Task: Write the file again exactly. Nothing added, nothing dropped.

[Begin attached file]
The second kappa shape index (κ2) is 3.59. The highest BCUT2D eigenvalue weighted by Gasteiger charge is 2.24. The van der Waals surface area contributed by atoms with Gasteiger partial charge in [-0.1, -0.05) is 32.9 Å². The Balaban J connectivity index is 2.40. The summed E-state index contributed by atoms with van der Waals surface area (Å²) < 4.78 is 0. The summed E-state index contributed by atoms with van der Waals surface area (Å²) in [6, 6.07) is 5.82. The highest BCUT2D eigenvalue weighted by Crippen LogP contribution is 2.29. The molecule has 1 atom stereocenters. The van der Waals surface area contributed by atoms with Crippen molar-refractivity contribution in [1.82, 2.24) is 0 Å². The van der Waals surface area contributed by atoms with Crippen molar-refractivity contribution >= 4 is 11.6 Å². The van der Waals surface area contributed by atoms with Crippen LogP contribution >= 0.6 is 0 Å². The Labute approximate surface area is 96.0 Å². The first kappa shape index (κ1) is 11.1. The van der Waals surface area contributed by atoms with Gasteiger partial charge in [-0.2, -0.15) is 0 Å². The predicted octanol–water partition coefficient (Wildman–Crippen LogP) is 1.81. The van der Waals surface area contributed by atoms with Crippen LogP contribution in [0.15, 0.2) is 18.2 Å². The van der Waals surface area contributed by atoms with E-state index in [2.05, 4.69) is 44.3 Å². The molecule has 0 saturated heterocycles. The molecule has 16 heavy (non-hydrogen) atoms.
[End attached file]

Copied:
The second kappa shape index (κ2) is 3.59. The highest BCUT2D eigenvalue weighted by Gasteiger charge is 2.24. The van der Waals surface area contributed by atoms with Gasteiger partial charge in [-0.1, -0.05) is 32.9 Å². The Balaban J connectivity index is 2.40. The summed E-state index contributed by atoms with van der Waals surface area (Å²) < 4.78 is 0. The summed E-state index contributed by atoms with van der Waals surface area (Å²) in [6, 6.07) is 5.82. The highest BCUT2D eigenvalue weighted by Crippen LogP contribution is 2.29. The molecule has 1 atom stereocenters. The van der Waals surface area contributed by atoms with Crippen molar-refractivity contribution in [1.82, 2.24) is 0 Å². The van der Waals surface area contributed by atoms with Crippen molar-refractivity contribution >= 4 is 11.6 Å². The van der Waals surface area contributed by atoms with Crippen LogP contribution >= 0.6 is 0 Å². The Labute approximate surface area is 96.0 Å². The first kappa shape index (κ1) is 11.1. The van der Waals surface area contributed by atoms with Gasteiger partial charge in [-0.2, -0.15) is 0 Å². The predicted octanol–water partition coefficient (Wildman–Crippen LogP) is 1.81. The van der Waals surface area contributed by atoms with Crippen LogP contribution in [0.15, 0.2) is 18.2 Å². The van der Waals surface area contributed by atoms with E-state index in [2.05, 4.69) is 44.3 Å². The molecule has 0 saturated heterocycles. The molecule has 16 heavy (non-hydrogen) atoms.